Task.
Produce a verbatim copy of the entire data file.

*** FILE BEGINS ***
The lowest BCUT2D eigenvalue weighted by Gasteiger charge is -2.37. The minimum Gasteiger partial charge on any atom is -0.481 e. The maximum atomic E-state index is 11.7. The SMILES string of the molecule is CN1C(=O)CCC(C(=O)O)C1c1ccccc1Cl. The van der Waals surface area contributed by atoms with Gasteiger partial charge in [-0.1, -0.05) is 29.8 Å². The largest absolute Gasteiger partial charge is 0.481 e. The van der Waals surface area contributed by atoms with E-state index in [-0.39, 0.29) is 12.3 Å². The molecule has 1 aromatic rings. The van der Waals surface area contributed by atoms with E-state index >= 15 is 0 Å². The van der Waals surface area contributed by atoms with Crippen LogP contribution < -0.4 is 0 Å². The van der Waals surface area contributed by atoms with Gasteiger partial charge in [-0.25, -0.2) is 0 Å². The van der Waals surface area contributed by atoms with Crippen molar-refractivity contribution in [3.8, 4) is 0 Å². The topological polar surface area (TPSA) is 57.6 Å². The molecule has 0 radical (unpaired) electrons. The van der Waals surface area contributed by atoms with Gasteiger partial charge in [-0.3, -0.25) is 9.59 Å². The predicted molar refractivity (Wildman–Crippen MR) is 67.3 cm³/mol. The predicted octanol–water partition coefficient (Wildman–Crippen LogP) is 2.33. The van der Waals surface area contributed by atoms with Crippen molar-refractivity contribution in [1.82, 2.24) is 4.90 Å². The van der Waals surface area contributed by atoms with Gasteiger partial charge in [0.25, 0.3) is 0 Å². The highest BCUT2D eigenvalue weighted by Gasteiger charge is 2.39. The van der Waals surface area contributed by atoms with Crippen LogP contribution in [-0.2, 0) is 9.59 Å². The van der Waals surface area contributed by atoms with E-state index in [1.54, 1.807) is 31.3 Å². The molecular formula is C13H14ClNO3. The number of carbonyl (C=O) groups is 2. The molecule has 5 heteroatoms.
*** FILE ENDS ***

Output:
The lowest BCUT2D eigenvalue weighted by Gasteiger charge is -2.37. The minimum Gasteiger partial charge on any atom is -0.481 e. The maximum atomic E-state index is 11.7. The SMILES string of the molecule is CN1C(=O)CCC(C(=O)O)C1c1ccccc1Cl. The van der Waals surface area contributed by atoms with Gasteiger partial charge in [-0.1, -0.05) is 29.8 Å². The largest absolute Gasteiger partial charge is 0.481 e. The van der Waals surface area contributed by atoms with E-state index in [-0.39, 0.29) is 12.3 Å². The molecule has 1 aromatic rings. The van der Waals surface area contributed by atoms with E-state index >= 15 is 0 Å². The van der Waals surface area contributed by atoms with Crippen LogP contribution < -0.4 is 0 Å². The van der Waals surface area contributed by atoms with Gasteiger partial charge in [-0.25, -0.2) is 0 Å². The van der Waals surface area contributed by atoms with Crippen molar-refractivity contribution in [3.8, 4) is 0 Å². The topological polar surface area (TPSA) is 57.6 Å². The molecule has 0 radical (unpaired) electrons. The van der Waals surface area contributed by atoms with Gasteiger partial charge in [-0.3, -0.25) is 9.59 Å². The predicted molar refractivity (Wildman–Crippen MR) is 67.3 cm³/mol. The predicted octanol–water partition coefficient (Wildman–Crippen LogP) is 2.33. The van der Waals surface area contributed by atoms with Crippen molar-refractivity contribution in [1.82, 2.24) is 4.90 Å². The van der Waals surface area contributed by atoms with Gasteiger partial charge in [0.25, 0.3) is 0 Å². The highest BCUT2D eigenvalue weighted by Gasteiger charge is 2.39. The van der Waals surface area contributed by atoms with Crippen LogP contribution in [-0.2, 0) is 9.59 Å². The van der Waals surface area contributed by atoms with E-state index in [1.54, 1.807) is 31.3 Å². The molecular formula is C13H14ClNO3. The number of carbonyl (C=O) groups is 2. The molecule has 5 heteroatoms.